An unnamed pen pal of mass murderer Charles Manson is expected to receive the deceased prisoner’s estate, which is allegedly valued at $400,000.
Charles Manson left his estate to a pen pal … and what the murderer left behind may actually be valuable.
The pen pal — he asked us not to use his name — began writing Manson in the ’90s and the 2 exchanged letters and phone calls for 2 decades. The man even visited Manson in prison from time to time.
We obtained a copy of a crudely written will which we’re told was drafted by Manson. It’s typed but there’s handwriting on the document. We checked the handwriting in the will against Manson’s known handwriting, and they appear very similar. Check out the comparison.
The will — dated February 14, 2002 — leaves all of Manson’s personal belongings, including cash, image rights and clothing to Manson’s pen pal. More significantly, Manson leaves his “exclusive music catalog” to the guy. Manson fancied himself as a songwriter and even wrote a Beach Boys song the group recorded.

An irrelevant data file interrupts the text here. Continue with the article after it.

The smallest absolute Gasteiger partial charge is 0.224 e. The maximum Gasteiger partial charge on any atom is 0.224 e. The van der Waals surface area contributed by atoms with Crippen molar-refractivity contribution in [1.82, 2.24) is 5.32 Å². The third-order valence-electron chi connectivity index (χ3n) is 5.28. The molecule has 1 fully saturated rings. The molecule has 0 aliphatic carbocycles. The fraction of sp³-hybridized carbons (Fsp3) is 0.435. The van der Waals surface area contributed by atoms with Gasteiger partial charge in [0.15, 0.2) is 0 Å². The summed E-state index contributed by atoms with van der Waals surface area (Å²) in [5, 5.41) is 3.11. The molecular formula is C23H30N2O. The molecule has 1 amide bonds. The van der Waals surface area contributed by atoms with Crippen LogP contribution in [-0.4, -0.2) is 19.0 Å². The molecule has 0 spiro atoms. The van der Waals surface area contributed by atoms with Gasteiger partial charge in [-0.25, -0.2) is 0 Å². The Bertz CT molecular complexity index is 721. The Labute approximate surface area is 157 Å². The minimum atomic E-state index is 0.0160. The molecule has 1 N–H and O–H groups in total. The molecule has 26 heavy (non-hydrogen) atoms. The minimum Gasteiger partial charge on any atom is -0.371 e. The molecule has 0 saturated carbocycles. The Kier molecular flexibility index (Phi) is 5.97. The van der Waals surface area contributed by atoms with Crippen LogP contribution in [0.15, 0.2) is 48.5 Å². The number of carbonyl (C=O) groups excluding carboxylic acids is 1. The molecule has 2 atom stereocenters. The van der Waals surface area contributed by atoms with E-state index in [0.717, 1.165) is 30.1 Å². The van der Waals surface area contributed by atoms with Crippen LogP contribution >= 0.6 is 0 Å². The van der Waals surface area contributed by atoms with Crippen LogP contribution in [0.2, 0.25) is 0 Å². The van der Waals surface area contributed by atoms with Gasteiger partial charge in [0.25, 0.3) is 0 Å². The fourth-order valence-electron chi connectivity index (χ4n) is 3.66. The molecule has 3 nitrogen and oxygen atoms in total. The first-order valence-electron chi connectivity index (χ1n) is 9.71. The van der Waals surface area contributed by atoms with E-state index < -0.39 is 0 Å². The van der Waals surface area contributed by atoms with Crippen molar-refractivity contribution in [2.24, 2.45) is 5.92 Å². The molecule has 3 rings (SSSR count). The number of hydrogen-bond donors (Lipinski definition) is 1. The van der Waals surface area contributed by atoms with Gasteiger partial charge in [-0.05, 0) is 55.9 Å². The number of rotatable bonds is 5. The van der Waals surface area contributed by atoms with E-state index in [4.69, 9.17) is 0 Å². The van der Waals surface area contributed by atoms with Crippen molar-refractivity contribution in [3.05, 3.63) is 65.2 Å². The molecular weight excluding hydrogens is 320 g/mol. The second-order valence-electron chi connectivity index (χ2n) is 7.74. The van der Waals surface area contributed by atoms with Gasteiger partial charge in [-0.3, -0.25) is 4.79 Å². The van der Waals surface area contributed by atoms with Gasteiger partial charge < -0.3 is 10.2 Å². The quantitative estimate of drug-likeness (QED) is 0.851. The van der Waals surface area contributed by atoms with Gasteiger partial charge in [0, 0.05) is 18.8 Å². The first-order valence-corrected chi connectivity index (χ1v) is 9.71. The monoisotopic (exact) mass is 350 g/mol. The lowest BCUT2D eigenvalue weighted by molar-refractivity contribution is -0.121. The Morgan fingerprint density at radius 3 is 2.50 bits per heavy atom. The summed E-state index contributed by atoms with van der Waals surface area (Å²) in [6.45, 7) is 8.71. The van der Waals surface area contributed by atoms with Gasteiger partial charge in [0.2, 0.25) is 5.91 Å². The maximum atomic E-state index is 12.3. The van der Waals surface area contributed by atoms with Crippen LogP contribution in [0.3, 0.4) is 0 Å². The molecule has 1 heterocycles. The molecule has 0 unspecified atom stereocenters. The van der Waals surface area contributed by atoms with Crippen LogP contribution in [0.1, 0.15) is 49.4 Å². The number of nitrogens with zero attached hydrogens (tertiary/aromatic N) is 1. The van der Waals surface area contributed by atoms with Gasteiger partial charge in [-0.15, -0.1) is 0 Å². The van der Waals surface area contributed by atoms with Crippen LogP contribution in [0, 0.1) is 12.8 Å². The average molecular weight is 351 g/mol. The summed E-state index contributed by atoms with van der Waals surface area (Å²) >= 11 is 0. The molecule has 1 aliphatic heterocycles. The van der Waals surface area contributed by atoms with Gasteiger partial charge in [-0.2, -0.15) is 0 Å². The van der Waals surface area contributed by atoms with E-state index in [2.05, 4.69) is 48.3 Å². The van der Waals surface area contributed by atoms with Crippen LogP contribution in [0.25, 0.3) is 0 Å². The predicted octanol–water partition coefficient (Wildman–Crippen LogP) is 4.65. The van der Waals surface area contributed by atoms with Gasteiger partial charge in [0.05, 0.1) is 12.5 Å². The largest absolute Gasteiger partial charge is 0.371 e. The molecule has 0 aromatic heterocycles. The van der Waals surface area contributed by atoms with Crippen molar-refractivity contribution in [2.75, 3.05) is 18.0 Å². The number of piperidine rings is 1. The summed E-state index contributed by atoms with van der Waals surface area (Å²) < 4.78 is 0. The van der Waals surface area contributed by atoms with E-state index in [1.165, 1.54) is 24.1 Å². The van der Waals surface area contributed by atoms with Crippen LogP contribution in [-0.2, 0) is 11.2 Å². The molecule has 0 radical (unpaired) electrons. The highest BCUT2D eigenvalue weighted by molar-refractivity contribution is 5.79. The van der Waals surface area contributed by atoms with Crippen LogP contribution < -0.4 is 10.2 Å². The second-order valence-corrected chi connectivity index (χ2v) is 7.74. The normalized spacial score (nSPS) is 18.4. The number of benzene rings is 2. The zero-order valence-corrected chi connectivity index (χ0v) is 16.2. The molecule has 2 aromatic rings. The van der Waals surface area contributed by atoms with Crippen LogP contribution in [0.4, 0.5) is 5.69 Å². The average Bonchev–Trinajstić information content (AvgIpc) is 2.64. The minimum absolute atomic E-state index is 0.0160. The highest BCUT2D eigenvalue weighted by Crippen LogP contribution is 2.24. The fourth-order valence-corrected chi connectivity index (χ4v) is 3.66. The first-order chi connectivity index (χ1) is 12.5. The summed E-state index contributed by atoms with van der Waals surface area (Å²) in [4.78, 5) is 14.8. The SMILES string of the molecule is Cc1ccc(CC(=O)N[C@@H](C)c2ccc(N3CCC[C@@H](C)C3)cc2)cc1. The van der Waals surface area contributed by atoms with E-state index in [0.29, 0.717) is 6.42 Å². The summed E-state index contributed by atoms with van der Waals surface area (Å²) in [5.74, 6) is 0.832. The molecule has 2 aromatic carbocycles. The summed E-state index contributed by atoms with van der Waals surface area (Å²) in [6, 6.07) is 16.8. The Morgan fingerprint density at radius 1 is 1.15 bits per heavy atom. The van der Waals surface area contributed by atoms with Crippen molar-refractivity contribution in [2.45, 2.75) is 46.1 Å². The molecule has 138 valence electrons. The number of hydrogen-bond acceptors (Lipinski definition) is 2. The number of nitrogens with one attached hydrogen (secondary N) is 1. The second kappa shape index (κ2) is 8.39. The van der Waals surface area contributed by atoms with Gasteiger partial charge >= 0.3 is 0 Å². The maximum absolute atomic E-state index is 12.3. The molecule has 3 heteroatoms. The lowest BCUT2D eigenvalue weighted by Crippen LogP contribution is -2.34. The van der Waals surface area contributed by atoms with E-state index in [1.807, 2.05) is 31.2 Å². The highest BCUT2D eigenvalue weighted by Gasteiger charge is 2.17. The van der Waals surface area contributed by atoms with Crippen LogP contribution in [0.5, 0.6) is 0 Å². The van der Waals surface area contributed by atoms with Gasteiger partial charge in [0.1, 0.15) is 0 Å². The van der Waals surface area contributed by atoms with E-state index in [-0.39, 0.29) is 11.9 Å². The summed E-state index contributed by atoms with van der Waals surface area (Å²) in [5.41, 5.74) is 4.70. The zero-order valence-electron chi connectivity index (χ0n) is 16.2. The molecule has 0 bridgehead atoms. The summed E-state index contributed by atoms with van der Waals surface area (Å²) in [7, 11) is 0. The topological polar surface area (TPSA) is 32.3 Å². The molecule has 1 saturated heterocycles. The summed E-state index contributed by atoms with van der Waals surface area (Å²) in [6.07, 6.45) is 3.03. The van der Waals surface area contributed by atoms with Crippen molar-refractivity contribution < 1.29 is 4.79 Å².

The will says Manson’s body should be turned over to his pen pal. He says he will claim the body, but as we reported, if he doesn’t do it within 10 days of Manson’s death, the prison will cremate him.
Manson specifically disinherited his known children, ex-wives, in-laws, lawyers, friends, prisoners, inmates, cops, guards, and the State of California.
The man tells us he began writing Manson in the ’90s out of curiosity, and after more than 50 letters with no reply … Manson finally wrote back in 1997. He claims the 2 struck up a friendship through letters and eventually phone calls, and he met Manson in person for the first time in 2002 … the same year Manson drafted the will.
He claims he visited with Manson several times after that and got his last phone call from him on October 21 … just weeks before his death.
The 2002 will includes a handwritten note from Manson, saying … “I’m not in the best spot to rest in peace” along with his signature. We’re told the witness signature is that of a fellow inmate.
With $400,000 at stake and a scribbled will, there’s some chance that a legal challenge will be mounted by somebody cut out of an inheritance.
If so, even in death Manson can’t stay out of the court room.